France, 1916

They’d been pulled out of the line and given leave in a small French town which, by some odd miracle, had escaped damage from the war even though it was only fifteen miles from the front. Many of the lads were in bars or dipping their whicks in brothels. Many of the men were replacements, so many of the old faces were gone now.

 The regiment had been hit hard at the Sommes, so many men had died, and for what? Better not to think on that now, too much pain, too many friends long gone. Captain Thomas Ferguson was walking down the street and watching the men and women who were intermixed as a great writhing mass of humanity. Women of ill repute promised Heaven to any who’d lay down the money. Merchants sold anything and everything, clocks, they had them, souvenirs, they had them, the Kaiser’s undershirt, had that too. He realized as he walked that he was not enjoying himself, not in the least.

 Veronica had visited once before when they’d gotten leave, after Gallipoli, they’d dined and celebrated being alive, then made love for the first time. The faces of men he’d known passed before his eyes, their names, faces, and deaths were forever burned into his memory. Gallipoli had been the regiment’s first taste of action, for far too many it had been their last. He relived that dreadful experience as he walked, flashes of horror, humanity, and indeed comedy flashing before him like a motion picture, but with sound and smells added.

 He realized he’d stopped walking and shook himself free of the past. It was then he wondered what Doc was up too. The platoon medic for his old platoon was a mystery. He was an American who’d been in England when war was declared and joined to be a medic. He’d been in France for the Christmas Truce, being one of those that had been chosen to be transferred from the Western Front. He’d been assigned to them before Gallipoli and had become known as a heavy drinker and the man who didn’t get close to many. Frank Rudd was a good man, he’d just been thru to much.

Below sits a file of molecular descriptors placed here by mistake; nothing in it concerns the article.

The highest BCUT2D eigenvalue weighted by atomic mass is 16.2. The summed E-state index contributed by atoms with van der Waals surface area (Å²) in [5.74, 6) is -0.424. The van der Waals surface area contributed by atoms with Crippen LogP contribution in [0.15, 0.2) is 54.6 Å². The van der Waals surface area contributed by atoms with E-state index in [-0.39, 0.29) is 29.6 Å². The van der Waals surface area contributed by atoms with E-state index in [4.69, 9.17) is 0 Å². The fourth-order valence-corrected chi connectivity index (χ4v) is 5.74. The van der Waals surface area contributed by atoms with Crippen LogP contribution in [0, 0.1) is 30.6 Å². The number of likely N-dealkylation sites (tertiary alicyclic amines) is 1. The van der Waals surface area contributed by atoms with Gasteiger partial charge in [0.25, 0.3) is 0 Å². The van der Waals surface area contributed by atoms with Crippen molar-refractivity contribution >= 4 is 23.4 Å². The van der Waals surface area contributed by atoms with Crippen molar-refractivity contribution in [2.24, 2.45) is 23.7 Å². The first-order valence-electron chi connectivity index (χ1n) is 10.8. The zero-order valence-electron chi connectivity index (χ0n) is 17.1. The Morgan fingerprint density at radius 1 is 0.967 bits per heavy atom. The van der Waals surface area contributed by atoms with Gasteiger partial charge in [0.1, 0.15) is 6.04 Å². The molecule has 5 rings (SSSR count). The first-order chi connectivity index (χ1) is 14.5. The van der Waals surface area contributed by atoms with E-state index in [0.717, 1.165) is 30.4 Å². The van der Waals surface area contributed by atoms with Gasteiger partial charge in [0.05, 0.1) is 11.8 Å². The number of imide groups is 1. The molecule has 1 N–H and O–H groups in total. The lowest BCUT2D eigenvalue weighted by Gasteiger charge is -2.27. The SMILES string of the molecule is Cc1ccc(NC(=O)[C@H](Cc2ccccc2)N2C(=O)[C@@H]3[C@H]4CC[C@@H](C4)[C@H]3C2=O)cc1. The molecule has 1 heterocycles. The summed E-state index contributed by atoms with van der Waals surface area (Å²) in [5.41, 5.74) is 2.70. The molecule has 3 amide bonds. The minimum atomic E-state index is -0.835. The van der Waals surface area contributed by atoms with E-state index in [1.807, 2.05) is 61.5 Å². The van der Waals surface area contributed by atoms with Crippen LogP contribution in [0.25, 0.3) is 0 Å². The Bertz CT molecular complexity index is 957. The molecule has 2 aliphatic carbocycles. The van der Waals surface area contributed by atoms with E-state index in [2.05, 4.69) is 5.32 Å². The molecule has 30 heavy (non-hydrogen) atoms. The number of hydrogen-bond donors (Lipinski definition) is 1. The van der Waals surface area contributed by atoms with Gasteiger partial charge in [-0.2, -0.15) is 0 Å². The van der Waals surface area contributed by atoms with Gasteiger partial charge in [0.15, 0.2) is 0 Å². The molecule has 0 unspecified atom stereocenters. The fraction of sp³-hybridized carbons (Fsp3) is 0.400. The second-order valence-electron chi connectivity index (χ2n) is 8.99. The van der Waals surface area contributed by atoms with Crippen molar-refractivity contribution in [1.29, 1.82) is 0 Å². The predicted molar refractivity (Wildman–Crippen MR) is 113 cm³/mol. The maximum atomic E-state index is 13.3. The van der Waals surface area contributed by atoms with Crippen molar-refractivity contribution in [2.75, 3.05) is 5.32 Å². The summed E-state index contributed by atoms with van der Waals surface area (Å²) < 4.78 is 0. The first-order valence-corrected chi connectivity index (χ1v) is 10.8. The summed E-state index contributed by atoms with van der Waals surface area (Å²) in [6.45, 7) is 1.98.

Ferguson looked up and saw two khaki legs hanging over the edge of a building. Somehow he knew it was Rudd. He made his way around the back of the building and found a ladder there. He hesitated for a moment, not sure if he should climb up and interupt the medic’s reverie or not. Finally he decided to go up, better to spend time with someone who knew how it was, plus he always had liquor upon him. He climbed the ladder and as he cleared the white stone that made up the outer walls he saw Rudd sitting, bottle of wine in one hand, a lit cigarette in the other.

He stepped on to the roof, purposely making a noise to ensure Rudd knew he was there. Rudd didn’t turn, just drank from the bottle of wine and took a drag from the cigarette. Ferguson walked up to him and sat down beside him, legs dangling over the edge too. Rudd didn’t say a word, just handed him the bottle. He drank deeply and looked out over the rooftops towards the horizon. He gasped as he noticed flashes on the horizon. When there was an occasional dull boom he thought it was thunder at first. “That’s the front.” Rudd said, as if reading his mind. “Dear God.” Ferguson said, taking the bottle and drinking again. Rudd laughed, he wasn’t very religious himself. “We’ll be going back up there in a couple of days.” He said, no emotion behind the words. He’d seen too much to have the prospect of going back effect him. He was so detached that many thought he was a heartless bastard. Ferguson understood it was his way of staying sane. “We will be up there soon enough, God help us.” Ferguson said. Rudd finally looked at him, the look in his eyes saying so much at once. Yet empty, distant. “Your insurance up to date?” He asked, his tone flat, still no emotion. Ferguson laughed despite himself. “God, you know how to cheer a man up don’t you?” He said, laughing still. Rudd smiled, the black humor he employed being special. Once, when a camera crew was at the front, he’d set up a table and had some of the men playing cards, with their gas masks on. “I try, sir, I try.” Rudd replied. They both looked out to the man made thunderstorm. Both with his own thoughts, his own dreads and dreams. The wine bottle passed between them and they said very little.